In­ven­tive Ge­nius: The Mi­cro­scope

ZACHARIAS JANSSEN

The Borneo Post - Good English - - Front Page -

In 1590, the Dutch fa­ther and son duo of Zacharias and Hans Janssen, eye-glass makers by pro­fes­sion, pieced to­gether a con­trap­tion of a tube with mul­ti­ple lenses placed in it, and dis­cov­ered that one can see ob­jects in a much larger size if viewed through their con­trap­tion. This is per­haps the first recorded in­stance of a mi­cro­scope (and, prob­a­bly a tele­scope too).

The dis­cov­erer of the cell, Robert Hooke also made his own ver­sion of the mi­cro­scope, prob­a­bly the first com­pound mi­cro­scope, in 1655 AD. He pub­lished a book ti­tled ‘Mi­cro­graphia’ ten years later, de­scrib­ing the won­der­ful world he ob­served through his in­ven­tion.

Also given credit is An­tonie van Leeuwen­hoek. Leeuwen­hoek was a trader by pro­fes­sion and an ama­teur lens grinder. It was he who in­vented the mi­cro­scope as we know it to­day, re­plete with small glass lenses mounted in brass, and screws and pins to fo­cus the sam­ple un­der ob­ser­va­tion.

Leeuwen­hoek was a mas­ter in grind­ing lenses and cre­ated pow­er­ful lenses to the or­der of 270X-300X, that could mag­nify much more than what was ever pos­si­ble ear­lier. His mi­cro­scopes were in­stru­men­tal in his dis­cov­ery of blood cells, bac­te­ria and sperms. Leeuwen­hoek’s mi­cro­scope de­sign was copied and/or im­proved upon by many in­clud­ing Robert Hooke.

Mi­cro­scopes opened up a to­tally new world - that of struc­tures too small to be seen by the hu­man eye. And from the ba­sic mi­cro­scopes of the 16th and 17th cen­turies to the ad­vanced elec­tron and con­fo­cal mi­cro­scopes of to­day, the jour­ney has been noth­ing short of mirac­u­lous.

In the 1870s, mi­nor im­prove­ments in op­tics and de­sign were made, but there was a gen­eral pe­riod of lull for the fol­low­ing two cen­turies. The next ma­jor mile­stone was Joseph Lis­ter’s ef­fort in 1830 which lead to lenses hav­ing re­duced chro­matic ef­fect. Lis­ter showed that com­bin­ing mul­ti­ple weak lenses at spe­cific dis­tances re­duced blur­ring and spher­i­cal aber­ra­tion due to re­frac­tion of light. And thus was born the ‘achro­matic lens’ as we know it to­day. Achro­matic lenses could re­solve up to one mi­cron.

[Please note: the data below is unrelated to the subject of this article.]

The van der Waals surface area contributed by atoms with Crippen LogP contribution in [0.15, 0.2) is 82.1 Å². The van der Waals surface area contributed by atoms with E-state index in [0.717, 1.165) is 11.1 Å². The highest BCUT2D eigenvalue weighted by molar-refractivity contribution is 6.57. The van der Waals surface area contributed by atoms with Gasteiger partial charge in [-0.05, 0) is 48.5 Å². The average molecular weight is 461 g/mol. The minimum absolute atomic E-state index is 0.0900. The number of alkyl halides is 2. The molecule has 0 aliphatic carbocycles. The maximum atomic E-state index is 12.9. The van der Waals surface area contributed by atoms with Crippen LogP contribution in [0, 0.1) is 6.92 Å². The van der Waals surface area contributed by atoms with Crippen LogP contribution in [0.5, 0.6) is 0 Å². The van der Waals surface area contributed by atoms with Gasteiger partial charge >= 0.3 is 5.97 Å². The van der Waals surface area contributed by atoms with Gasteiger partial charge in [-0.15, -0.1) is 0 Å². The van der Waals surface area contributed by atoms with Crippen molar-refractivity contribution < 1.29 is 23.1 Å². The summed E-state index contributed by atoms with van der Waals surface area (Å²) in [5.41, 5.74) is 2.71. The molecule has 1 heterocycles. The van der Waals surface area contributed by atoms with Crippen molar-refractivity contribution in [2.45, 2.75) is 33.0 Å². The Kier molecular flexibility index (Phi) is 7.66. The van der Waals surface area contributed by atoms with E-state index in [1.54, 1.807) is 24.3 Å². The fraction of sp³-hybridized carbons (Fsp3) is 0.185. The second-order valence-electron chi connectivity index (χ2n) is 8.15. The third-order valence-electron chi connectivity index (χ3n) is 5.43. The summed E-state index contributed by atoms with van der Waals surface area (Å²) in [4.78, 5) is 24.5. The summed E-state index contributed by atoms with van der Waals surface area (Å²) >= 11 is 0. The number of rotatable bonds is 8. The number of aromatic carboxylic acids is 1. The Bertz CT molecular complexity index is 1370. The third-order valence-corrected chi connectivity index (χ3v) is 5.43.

Mak­ing lenses and mi­cro­scopes had now be­come a flour­ish­ing busi­ness, and Carl Zeiss in 1847 started mak­ing mi­cro­scopes in the town of Jena in Ger­many.

It was soon es­tab­lished that us­ing white light, one can­not re­solve ob­jects that are sit­u­ated closer than half the wave­length of the light. As white light has a wave­length of 550 nm, no two ob­jects sit­u­ated 275 nm or lesser apart can be re­solved. The so­lu­tion was to use light of a shorter wave­length for il­lu­mi­na­tion, and Richard Zsig­mondy was the first to ac­tu­ally do it, cre­at­ing the first ever Ul­trami­cro­scope. This achieve­ment fetched him the No­bel Prize in Chem­istry in 1925.

The next two No­bel Prize win­ning ef­forts for im­proved mi­cro­scopes were for the Phase Con­trast mi­cro­scope and the Elec­tron mi­cro­scope, which were dis­cov­ered in 1932 and 1931 re­spec­tively. The 1953 No­bel Prize in Physics was given to Frits Zernike, who in­vented the phase con­trast mi­cro­scope. Us­ing phase con­trast, one could study even color­less trans­par­ent ob­jects.

The 1985 No­bel Prize in physics was awarded to Ernst Ruska, co-inventor of the elec­tron mi­cro­scope, which went a step ahead of the orig­i­nal ul­trami­cro­scope and used elec­trons as a source of light, en­abling atomic-scale res­o­lu­tions and mag­ni­fi­ca­tion up to 1,000,000X.Red White Blood cells

In­deed, one can view in three di­men­sions, us­ing the scan­ning elec­tron mi­cro­scope, sub-cel­lu­lar ul­tra­struc­tures in tremen­dous de­tail. The in­ven­tors of the scan­ning elec­tron tun­nelling mi­cro­scope, Gerd Bin­nig and Hein­rich Rohrer were the re­cip­i­ents of the No­bel Prize for Physics in the sub­se­quent year, 1986. 1. A periscope is an in­stru­ment for ob­ser­va­tion usu­ally used in­___. a) a ship b) a sub­ma­rine c) an air­craft

2. Who usu­ally uses a stetho­scope? a) a plumber b) a me­chanic c) a doc­tor

3. The largest tele­scope in the world is lo­cated in­____. a) Ca­nary is­lands b) Texas c) Hawaii

4. What is used to ex­am­ine a ship’s hull while it is un­der­wa­ter? a) periscope b) mi­cro­scope c) aquas­cope

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